Bernard Ingham: Time to decide what really is sacrosanct in the NHS

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UNLESS I’m a Dutchman, I think we are being softened up. Twice in four days people have advocated charging us a fee to see the doctor and other ways for the NHS to relieve us of our money.

First, Lord Warner, a former Labour Health Minister, proposed a £10-a-month NHS membership fee and hotel-style charges for stays in hospital.

Then, the Commission on the Future of Health and Social Care in England came up with a fee of anything from £5 to £25 for visiting a GP or an A&E unit, a charge of between £10 and £50 for hospital appointments and limiting free prescriptions to poorer pensioners.

And a poll of 100 MPs found 48 per cent of them fear that a “free” NHS may not survive, though 65 per cent doubt whether there is the political will to bring in charges.

If all that does not add up to the first round in attacking the founding principle of an NHS free at the point of delivery, then I’m a Double Dutchman.

We had better get used to the idea that moves are afoot 65 years after its foundation to change the basis of our access to the NHS. It will not happen overnight. Indeed, 65 of the MPs surveyed suggest it will be some time before our politicians summon up the courage to make us supplement the funding of the NHS.

But this is not going to go away. The pressure could intensify after the next election because of the overriding need to eliminate the s budget deficit and start paying off the £1.3 trillion debt mountain.

After all, servicing the national debt costs nearly half the £132bn the nation spends on the NHS. If that were eliminated, some at least of the pressure on health spending would be eased.

But it would not go away. This is because there are two built-in escalators in health spending – an ageing population and the relentless march of medical science and technology.

In short, the time has come to face the music. If, like me, you have a certain reverence for the NHS and its availability free (after tax) to all who need it, we must sort out our ideas. What is sacrosanct and where, if at all, could we contemplate breaching the founding principle?

First, we have to recognise that the NHS is open to exploitation. Its founder, Aneurin Bevan, soon discovered that. Within a few years he was bemoaning “the cascade of pills down the nation’s throat” GPs are fairly regularly accused of over-subscribing, latterly rather dangerously by dishing out antibiotics and so encouraging resistant bugs.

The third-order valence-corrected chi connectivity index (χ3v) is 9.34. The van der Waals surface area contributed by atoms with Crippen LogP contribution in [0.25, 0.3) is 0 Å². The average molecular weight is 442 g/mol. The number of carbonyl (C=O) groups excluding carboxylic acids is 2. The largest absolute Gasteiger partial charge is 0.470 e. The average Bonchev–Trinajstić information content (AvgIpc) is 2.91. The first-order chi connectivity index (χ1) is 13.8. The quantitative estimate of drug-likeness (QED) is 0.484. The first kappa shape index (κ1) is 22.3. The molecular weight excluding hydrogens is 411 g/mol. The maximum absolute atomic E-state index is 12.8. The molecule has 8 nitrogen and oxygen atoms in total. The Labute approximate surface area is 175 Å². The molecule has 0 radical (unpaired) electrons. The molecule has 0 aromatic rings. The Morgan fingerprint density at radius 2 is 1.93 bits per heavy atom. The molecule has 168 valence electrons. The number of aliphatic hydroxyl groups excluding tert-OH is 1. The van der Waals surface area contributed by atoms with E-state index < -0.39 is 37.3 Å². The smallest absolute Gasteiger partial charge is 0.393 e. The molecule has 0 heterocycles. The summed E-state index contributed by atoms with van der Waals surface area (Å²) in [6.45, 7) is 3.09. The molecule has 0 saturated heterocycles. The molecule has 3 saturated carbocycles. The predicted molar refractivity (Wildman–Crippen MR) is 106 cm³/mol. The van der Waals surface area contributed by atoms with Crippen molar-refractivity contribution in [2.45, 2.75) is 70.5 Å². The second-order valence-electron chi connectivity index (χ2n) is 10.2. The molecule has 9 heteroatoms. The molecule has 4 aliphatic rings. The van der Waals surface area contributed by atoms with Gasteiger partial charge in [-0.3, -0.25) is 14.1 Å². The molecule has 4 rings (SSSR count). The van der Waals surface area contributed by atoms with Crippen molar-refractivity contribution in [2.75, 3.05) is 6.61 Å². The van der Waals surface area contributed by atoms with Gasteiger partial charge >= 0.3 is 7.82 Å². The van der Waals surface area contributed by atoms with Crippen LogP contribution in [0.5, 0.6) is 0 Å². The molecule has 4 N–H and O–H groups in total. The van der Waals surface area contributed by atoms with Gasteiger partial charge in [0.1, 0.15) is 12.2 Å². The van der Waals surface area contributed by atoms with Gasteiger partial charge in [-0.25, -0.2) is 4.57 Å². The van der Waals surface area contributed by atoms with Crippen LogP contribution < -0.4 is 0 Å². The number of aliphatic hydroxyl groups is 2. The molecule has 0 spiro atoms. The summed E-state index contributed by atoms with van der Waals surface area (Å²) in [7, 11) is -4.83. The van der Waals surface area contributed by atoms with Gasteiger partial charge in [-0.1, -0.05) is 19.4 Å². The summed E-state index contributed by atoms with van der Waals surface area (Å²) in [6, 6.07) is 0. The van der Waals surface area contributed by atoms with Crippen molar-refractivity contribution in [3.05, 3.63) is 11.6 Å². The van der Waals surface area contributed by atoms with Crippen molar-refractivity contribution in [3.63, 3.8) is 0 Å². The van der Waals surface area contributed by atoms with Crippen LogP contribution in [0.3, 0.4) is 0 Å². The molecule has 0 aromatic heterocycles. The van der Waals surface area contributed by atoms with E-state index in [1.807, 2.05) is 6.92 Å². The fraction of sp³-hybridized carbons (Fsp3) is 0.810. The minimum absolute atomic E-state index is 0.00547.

Second, the NHS is nightly abused by drunks and druggies and people who cannot keep their fists to themselves. Whether we like it or not, it is also milked daily, whether by design or accident, by foreigners who have not paid a penny towards its costs.

Third, it allows itself to be exploited by people whose lifestyle virtually ensures health problems as well as those who see it as a cheap branch of the cosmetic industry.

In fact, the principle of a “free” NHS at the point of delivery went out of the window when prescription charges were introduced. Now they are suggesting better-off pensioners should pay for them like the workers. That idea worries me – not because I am a pensioner but because it could cause real hardship if it were not properly means tested.

For the rest, I think it is outrageous that addicts of various kinds and the riff raff should assume that the NHS will salvage them free of charge. We should find a way – if necessary by a “resident” magistrate – to dispense on-the-spot fines for their burdening the system and getting in the way of the deserving.

We should end the NHS’s deliberate exploitation by immigrants and health tourists who are battening on our generosity. There should be no question of free cosmetic surgery, except to rebuild the lives of those cruelly shattered by accident.

Whether those who can afford it should at least pay for their food in hospital – always assuming it is left where they can eat it – is a more open question.

But I am adamant that not a single new charge should be introduced until the medical profession offers a 24/7 service by GPs and hospital consultants. That would instantly reassure patients and ease pressure on A&E units.

It would also help if bureaucrats and managers cut out waste. Too frequently they are accused of feathering their own nests. Physician heal thyself.